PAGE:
SSH client configuration files allow us to connect to servers with pre-configured commands. This saves typing each SSH command parameter when logging into a remote machine and executing commands on a remote device. This article will examine secure shell (SSH) client configuration (config) files and their functions. Specifically, we will show an example of an SSH client config file to learn how to use these files before creating an example config file that connects to a fictitious server. Then, we’ll use Teleport’s tsh client to communicate with a cluster because of tsh’s ability to consolidate identity-based server access in all environments, meet compliance requirements, and provide visibility into access and behavior. Let’s dive right in!
How to Use SSH Client Config FilesTo begin, ensure that you have SSH installed on your machine. Next, create the SSH config file with the following command and save it in your home directory
touch /home/yourusername/ .ssh/config
Creating a Connection
Now define multiple entries in the config file. Here is an example file showing numerous hosts:
Host newServer HostName newServer.url User adminuser Port 2222 IdentityFile ~/.ssh/id_rsa.key Host anotherServer.tld HostName anotherServer.url User mary Port 2222
The example file defines two Host entries in the config file and separates them using an empty line. It’s worth noting that the configuration file can have many entries. If that is the case, simply use a blank line to separate them.
ConnectingUse the specified
Host identifierand run the following commands to connect to your remote server:
ssh newServer ssh anotherServer.tld
The SSH client parses the config file and compares the defined
Host identifier’s values with the provided identifier. If they match, the configuration loads. Next, let’s see what the various parameters in the config file do.
Hostnamespecifies the actual hostname. You can also use numeric IP addresses. You can skip this if the
Host identifieralready identifies the hostname you want to connect.
Hostdefines the host or hosts to which the configuration section applies. You can use a single asterisk (*) as a pattern to provide global defaults for all hosts.
Portis where your remote SSH server is listening for connections. It defines the remote host’s connection port number, which is 22 by default.
Userdefines the username for the SSH connection.
IdentityFilespecifies the file containing the user’s DSA, ECDSA or DSA authentication identity. For SSH protocol version 1, the default is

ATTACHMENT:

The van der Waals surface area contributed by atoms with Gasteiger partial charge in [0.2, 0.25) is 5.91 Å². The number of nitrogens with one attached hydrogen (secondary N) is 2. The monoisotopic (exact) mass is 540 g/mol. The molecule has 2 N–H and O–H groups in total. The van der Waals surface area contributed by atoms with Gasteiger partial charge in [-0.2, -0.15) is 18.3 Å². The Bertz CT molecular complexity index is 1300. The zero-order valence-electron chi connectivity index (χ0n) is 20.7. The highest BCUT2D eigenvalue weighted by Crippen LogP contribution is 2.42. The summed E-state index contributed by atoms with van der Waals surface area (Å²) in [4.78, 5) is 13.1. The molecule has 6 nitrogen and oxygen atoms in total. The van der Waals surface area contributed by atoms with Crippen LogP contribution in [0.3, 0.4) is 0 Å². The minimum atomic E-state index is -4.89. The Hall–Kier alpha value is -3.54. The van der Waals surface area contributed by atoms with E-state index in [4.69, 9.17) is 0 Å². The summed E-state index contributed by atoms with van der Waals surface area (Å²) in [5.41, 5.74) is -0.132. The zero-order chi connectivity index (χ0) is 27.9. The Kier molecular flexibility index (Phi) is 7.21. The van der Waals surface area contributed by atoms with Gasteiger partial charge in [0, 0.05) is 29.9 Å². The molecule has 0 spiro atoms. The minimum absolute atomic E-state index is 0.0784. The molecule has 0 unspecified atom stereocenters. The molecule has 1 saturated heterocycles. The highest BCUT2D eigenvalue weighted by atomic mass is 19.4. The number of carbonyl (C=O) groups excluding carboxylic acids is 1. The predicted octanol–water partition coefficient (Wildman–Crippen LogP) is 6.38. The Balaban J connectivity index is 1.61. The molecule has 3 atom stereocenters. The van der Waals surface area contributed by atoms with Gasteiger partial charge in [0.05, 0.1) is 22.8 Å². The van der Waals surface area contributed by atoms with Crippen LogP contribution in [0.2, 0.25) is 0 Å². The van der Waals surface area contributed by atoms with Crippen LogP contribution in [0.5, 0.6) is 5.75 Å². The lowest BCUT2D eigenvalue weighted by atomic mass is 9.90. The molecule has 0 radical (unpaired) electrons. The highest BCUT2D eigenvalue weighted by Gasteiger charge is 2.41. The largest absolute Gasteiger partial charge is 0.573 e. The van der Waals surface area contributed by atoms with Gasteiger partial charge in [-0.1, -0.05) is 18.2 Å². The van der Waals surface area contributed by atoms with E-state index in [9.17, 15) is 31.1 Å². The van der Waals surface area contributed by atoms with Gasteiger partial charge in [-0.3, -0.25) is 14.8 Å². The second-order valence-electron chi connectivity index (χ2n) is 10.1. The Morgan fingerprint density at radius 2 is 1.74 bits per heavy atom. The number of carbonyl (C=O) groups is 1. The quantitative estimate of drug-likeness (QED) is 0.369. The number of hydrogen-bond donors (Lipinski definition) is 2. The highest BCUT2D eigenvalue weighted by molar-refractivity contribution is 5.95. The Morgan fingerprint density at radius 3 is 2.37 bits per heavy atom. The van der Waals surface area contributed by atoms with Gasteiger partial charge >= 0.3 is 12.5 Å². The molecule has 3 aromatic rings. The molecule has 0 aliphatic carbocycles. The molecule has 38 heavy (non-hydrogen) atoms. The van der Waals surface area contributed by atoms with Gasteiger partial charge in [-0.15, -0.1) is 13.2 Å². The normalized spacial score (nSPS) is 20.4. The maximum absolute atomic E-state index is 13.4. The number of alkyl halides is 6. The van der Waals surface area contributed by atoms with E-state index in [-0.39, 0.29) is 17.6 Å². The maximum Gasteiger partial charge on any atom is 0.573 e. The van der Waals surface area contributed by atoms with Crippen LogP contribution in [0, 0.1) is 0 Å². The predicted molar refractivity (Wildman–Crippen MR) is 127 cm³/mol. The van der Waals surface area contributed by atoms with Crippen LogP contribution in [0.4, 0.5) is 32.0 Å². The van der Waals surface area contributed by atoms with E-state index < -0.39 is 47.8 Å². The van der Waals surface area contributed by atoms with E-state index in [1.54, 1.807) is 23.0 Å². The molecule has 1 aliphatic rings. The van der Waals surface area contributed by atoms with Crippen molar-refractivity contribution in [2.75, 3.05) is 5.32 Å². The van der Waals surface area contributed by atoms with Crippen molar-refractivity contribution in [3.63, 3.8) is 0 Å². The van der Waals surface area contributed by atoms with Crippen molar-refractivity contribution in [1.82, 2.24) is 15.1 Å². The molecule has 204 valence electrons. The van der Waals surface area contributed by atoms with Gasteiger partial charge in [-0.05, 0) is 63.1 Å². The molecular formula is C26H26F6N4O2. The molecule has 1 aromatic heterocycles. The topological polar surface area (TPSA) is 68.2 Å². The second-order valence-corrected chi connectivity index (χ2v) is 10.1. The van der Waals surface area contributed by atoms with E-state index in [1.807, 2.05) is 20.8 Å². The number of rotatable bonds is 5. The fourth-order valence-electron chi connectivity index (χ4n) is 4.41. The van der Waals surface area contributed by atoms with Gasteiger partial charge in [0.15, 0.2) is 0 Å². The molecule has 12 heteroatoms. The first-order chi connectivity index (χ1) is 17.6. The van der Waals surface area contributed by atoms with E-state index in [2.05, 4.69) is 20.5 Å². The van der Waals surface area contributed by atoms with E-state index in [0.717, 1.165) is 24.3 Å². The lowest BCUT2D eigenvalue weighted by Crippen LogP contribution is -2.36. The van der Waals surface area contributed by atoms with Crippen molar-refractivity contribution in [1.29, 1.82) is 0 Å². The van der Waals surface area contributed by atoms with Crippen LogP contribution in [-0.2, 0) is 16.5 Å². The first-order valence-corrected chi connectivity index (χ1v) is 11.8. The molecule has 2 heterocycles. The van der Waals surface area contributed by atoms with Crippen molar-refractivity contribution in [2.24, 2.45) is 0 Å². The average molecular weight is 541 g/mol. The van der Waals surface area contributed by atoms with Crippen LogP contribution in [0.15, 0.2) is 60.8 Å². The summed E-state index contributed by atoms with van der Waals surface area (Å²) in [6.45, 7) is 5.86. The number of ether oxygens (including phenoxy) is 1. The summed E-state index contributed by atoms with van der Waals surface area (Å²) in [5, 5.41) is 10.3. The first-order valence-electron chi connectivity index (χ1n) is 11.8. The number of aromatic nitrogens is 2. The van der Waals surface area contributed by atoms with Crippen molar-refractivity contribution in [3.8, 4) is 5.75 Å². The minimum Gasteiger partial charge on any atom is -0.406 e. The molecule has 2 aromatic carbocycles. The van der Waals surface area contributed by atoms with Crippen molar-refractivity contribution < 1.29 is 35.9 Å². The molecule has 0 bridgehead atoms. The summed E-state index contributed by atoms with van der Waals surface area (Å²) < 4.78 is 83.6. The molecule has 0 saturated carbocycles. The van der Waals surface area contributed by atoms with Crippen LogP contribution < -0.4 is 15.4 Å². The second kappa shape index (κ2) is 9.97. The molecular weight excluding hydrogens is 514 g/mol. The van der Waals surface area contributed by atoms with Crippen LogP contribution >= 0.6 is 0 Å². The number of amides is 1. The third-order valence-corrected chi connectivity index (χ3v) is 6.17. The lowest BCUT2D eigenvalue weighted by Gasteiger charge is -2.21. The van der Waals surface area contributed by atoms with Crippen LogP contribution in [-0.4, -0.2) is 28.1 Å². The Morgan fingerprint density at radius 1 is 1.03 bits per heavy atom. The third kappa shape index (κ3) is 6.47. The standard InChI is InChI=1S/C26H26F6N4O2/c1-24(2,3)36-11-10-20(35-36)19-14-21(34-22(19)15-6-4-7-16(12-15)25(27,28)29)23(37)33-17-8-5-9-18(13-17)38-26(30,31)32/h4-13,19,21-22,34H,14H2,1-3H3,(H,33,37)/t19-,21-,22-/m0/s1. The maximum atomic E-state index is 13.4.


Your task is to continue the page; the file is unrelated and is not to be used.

~/.ssh/identity. For version 2, the defaults are
How to Use Teleport’s tsh Client with SSHTeleport’s tsh is fully compatible with existing SSH-based workflows and does not require any additional knowledge. End-users can use this tool to interact with Teleport nodes. Users can interact with current and previous cluster sessions, copy files to and from nodes, and view cluster metadata. If you are new to Teleport, check how Teleport works. A user would typically use
tshwith SSH like this:
//Login into a Teleport cluster. This command retrieves the user's certificates and saves them to the ~/.tsh/teleport.example.com directory. tsh login --proxy=teleport.example.com //As usual, SSH into a node tsh ssh user@node //`tsh ssh` takes the same arguments as OpenSSH client: `tsh ssh` -o ForwardAgent=yes user@node tsh ssh -o AddKeysToAgent=yes user@node //you can even create a meaningful symlink: ln -s /path/to/tsh /path/to/ssh //... and now your 'ssh' command is calling Teleport's `tsh ssh` ssh user@host //This command removes SSH certificates from a user's machine: tsh logout
Also, you can use tsh to run a shell or even execute a command on a remote SSH node:
tsh ssh [ ] <[user@]host> [ ...]
useris the login identity to use on the remote host. If the config file does not define
$USERis the default, or, you can set it on the command line with
--user. The argument [user] takes precedence when using the flag –user with the positional argument [user].
nodenameof a cluster node.
commandis the command to execute on a remote host.
In summary, SSH config files allow users to connect to servers with pre-configured commands quickly. By creating a local configuration file for SSH, you can make shortcuts for servers you frequently access.
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